Why Speech Pathologists Treating The Elderly Is Becoming Increasingly Common

Why Speech Pathologists Treating The Elderly Is Becoming Increasingly Common.

It is well known that the vast majority of the patients that a speech pathologist will treat are children, many of whom are under 5 years of age. However, it is also true that adults suffer from speech and language problems too, and one group where it is specifically prevalent is older people, which is why an increasing percentage of those aged 65 and over are seeking speech therapy.

This occurs, not because older people are suddenly reporting communication problems, but due to ever-increasing shifts in the age demographics of the population. For example, in the 30 years from 1990 to 2020, the average age of the Australian population increased by almost 6 years, and from 2000 to 2020 the percentage aged 65 and over rose by 4%.

Those numbers are certain to increase further with predictions showing that by the year 2050, Australia will have 1.8 million residents aged over 85, which works out at around 5%. So, it is clear that medical professionals, including speech pathologists, have increasing numbers of patients who are classed as elderly, not just because the elderly are more prone to ailments and illness, but also because there are many more individuals within that age group than ever before.

Common Speech Disorders In The Elderly

Whilst very few elderly people will have the same speech and language problems that often occur during childhood, that does not mean the problems they face are not worthy of the attention and care of a speech pathologist.

An elderly person’s need to communicate is often crucial for their general well-being and whilst a child might have the support and aid of their parents, often the elderly have to cope single-handedly, or with their spouse, who is also likely to be elderly. This makes the work of speech pathologists all the more important when an elderly person needs them. Here are two of the main reasons why a speech pathologist might be required.

Swallowing Difficulties

It is staggering to realise that as many as 50% of elderly people living in residential care have a swallowing disorder, also known medically as dysphagia. As we age, our swallowing reflexes do alter slightly, but in many cases, the dysphagia arises due to conditions such as dementia and Parkinson’s Disease, plus those who have suffered a stroke are also extremely prone to dysphagia.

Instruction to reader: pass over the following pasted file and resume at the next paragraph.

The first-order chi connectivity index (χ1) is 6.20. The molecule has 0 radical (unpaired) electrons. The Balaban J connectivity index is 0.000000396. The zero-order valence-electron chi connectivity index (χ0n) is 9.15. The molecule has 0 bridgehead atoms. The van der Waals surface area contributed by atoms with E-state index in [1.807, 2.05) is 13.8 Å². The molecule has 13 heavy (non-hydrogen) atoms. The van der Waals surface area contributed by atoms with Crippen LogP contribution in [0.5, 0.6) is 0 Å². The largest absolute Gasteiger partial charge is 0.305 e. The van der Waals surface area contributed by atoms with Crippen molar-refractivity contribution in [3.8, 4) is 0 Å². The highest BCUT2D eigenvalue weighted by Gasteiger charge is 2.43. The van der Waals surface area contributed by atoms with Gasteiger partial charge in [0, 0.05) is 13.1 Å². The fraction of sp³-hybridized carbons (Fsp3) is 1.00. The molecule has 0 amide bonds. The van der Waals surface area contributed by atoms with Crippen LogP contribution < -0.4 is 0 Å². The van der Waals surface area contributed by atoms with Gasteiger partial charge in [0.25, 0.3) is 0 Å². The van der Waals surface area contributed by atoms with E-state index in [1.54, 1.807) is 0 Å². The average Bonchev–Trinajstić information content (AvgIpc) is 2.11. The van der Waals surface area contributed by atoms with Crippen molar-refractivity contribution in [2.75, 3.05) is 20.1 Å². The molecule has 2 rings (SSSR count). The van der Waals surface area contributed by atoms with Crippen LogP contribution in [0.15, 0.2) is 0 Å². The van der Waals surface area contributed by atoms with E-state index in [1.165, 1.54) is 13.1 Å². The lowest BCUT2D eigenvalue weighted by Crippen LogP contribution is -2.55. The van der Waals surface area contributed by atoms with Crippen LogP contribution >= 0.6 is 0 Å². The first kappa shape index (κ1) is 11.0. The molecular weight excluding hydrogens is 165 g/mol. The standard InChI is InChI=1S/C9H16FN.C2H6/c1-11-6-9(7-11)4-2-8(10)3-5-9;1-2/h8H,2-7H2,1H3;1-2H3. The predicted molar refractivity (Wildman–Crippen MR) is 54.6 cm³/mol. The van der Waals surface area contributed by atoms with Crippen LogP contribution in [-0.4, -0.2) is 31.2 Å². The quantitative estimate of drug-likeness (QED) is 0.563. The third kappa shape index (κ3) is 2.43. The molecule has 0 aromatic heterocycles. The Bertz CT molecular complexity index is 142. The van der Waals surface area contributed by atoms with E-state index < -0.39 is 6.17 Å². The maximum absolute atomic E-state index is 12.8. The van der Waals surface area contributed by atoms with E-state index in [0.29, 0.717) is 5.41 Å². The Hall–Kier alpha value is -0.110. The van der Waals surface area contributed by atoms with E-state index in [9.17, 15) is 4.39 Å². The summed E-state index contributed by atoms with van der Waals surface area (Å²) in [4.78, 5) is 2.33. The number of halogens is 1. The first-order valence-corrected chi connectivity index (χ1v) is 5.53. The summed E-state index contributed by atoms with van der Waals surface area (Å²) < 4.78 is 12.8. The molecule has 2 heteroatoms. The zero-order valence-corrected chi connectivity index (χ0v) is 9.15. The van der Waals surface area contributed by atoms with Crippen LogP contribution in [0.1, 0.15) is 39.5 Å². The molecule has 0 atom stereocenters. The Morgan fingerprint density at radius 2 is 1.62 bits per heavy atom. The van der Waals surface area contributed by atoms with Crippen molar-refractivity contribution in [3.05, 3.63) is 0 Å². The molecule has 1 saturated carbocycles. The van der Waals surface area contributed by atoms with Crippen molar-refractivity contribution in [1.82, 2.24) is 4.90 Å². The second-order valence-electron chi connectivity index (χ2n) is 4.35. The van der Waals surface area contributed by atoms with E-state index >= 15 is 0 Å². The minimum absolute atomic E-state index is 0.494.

Strokes are especially problematic regarding swallowing problems and studies show that as many as 60% of stroke survivors have some trouble swallowing. The complications of this include malnutrition, weight loss, dehydration, and more seriously pneumonia and aspiration, which is when food or drink enters the lungs.

Communication Problems

Some of the issues that cause swallowing difficulties are unfortunately also responsible for some elderly people having communication difficulties. Most common among these are Parkinson’s Disease, strokes, and dementia. Strokes, as well as being second only to heart disease as the biggest cause of death in Australia, can also leave patients with a plethora of additional medical problems.

Even for those who thankfully survive a stroke, the battle for a normal life may only be beginning as figures show that around a third of stroke survivors will have a language disorder due to the damage the stroke has done to the communication centres in their brain. Known as aphasia, language difficulties include problems with writing, reading, comprehension, and difficulty in speaking.

How Can Speech Pathologists Help Elderly People

Apart from bringing their knowledge, experience, and dedication to the fore, speech pathologists will use several ways to help older people with the communication and swallowing issues we have highlighted. These will include group or individual therapy sessions, recommending dietary changes, communication technology, as well as educating an elderly patient’s family or care staff in ways to support that individual’s recovery.